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For the past two decades the International monetary Fund has come under intense scrutiny and attack. Its role in stabilizing the economy of a country and dealing with its balance of payment problem has been heavily criticized. The critics have blamed the international organization for its dictatorial and exploitative role and its micro managing and unneeded influence on the economic policies of a country. In this paper I will analyze the role of International Monetary Fund on the economies of the countries and whether its intervention makes the country better off by taking it out of the economic troubles that they are facing or does it further worsen the situation? The paper will further look into the short and long term effects after the intervention of the IMF on the economy of Pakistan.

The International Monetary Fund:
            The worst debt crisis in 1980's that mainly hit the developing countries of Latin America, including Brazil, Mexico, Argentina etc, left the debtor countries entirely devastated and their financial institutions ramshackle. It was followed by a complete chaos in the defaulter countries after the uprising of the people against the policies of their government, which contributed to the collapse of some autocratic regimes such as Brazil's military regime and the Argentine bureaucratic-authoritarian regime(). Economic growth stagnated, incomes dropped, unemployment rose to the peak and high inflation eroded the purchasing power of the middle and lower middle classes. The debtor countries were once again on the doorstep of their creditors to seek new loans to prevent the bankruptcy. The international creditors gave new loans to the ravaged economies but with very strict conditions and obliged the debtor countries to accept the intervention of International Monetary Fund (IMF). As a result, the IMF rose up as an economic police to keep check and balance on the disorganized economies. For the first time IMF intervened in the inner economic and financial policies of a country to make it pay its debts. The role of IMF was to keep the economies of these South American countries functioning by imposing certain conditionalities on the countries so that they could return the loans to their creditors. Structural Adjustment Programs (SAPs) were born as a result of this debt crisis.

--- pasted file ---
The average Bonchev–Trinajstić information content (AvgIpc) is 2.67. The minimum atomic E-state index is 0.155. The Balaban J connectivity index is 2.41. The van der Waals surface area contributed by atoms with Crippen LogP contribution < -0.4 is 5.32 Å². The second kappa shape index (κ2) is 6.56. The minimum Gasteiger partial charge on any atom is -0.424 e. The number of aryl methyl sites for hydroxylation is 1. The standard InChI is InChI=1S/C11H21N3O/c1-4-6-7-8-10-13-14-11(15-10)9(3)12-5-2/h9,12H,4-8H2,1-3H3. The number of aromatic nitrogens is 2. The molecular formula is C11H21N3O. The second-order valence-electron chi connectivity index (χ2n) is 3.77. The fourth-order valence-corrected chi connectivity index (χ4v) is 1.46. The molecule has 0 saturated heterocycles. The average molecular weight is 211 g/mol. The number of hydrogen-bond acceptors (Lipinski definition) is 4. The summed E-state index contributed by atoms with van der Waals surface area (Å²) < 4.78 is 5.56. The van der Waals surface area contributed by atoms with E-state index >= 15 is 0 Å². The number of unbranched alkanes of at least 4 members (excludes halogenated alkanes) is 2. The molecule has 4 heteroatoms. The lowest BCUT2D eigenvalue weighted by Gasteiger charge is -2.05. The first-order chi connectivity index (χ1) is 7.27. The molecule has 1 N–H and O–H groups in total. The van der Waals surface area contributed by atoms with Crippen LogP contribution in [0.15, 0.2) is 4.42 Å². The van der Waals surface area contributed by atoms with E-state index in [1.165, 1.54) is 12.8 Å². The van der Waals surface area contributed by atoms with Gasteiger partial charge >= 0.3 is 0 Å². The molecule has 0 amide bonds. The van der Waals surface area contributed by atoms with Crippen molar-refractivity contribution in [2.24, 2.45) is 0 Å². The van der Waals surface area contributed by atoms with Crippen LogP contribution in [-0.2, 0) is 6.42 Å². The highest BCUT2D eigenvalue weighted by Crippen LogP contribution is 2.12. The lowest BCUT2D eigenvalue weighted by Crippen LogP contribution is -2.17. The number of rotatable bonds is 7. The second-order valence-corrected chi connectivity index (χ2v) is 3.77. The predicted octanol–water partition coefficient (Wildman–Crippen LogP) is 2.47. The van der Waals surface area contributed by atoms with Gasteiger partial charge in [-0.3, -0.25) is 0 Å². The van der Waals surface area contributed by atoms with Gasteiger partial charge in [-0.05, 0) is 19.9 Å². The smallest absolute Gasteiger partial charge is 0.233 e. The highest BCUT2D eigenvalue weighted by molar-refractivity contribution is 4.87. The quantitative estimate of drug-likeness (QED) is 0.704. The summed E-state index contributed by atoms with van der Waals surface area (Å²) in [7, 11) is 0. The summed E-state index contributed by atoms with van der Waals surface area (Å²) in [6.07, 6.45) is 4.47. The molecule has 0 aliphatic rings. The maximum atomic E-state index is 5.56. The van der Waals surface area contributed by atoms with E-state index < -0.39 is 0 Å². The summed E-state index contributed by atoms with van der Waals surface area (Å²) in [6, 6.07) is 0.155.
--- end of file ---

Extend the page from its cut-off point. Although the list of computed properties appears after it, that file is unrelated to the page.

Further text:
The International Monetary Fund was established on July 22, 1944 originally with 45 members. Today the organization has 187 member countries. The idea behind its establishment was to help in rebuilding the Europe after the World War II. But with the passage of time as the world progressed, its policies changed. According to the organization’s charter, the IMF promotes international monetary cooperation and exchange rate stability, facilitates the balanced growth of international trade, and provides resources to help members in balance of payments difficulties or to assist with poverty reduction (IMF Objectives).The IMF does it through its economic surveillance that keeps track of the economic health of its member countries, alerting them to risks on the horizon and providing policy advice. It also lends to countries in difficulty, and provides technical assistance and training to help countries improve economic management (ibid). But there are different viewpoints about the actual role and purpose of the IMF. The proponents of the policies of the IMF say that it has a positive impact on the overall economy of a country. For example, in the case of Argentina it did recover from its financial crisis of 1980’s when the IMF intervened and in the following decade it showed a tremendous growth (Cavallo 2004). However, the critics of the IMF say that its policies only benefit the elites and corporate industrialists while the poor and the lower socio economic class get suffered. They heavily criticize the reform programs of the organization like “Structural Adjustment Programs (SAP)” in which the Fund gives loan to the countries on harsh conditionalities. Moreover, they argue these developing countries have long paid back their actual loans but due to high interest rates they are still hugely indebted and are dependent on new loans.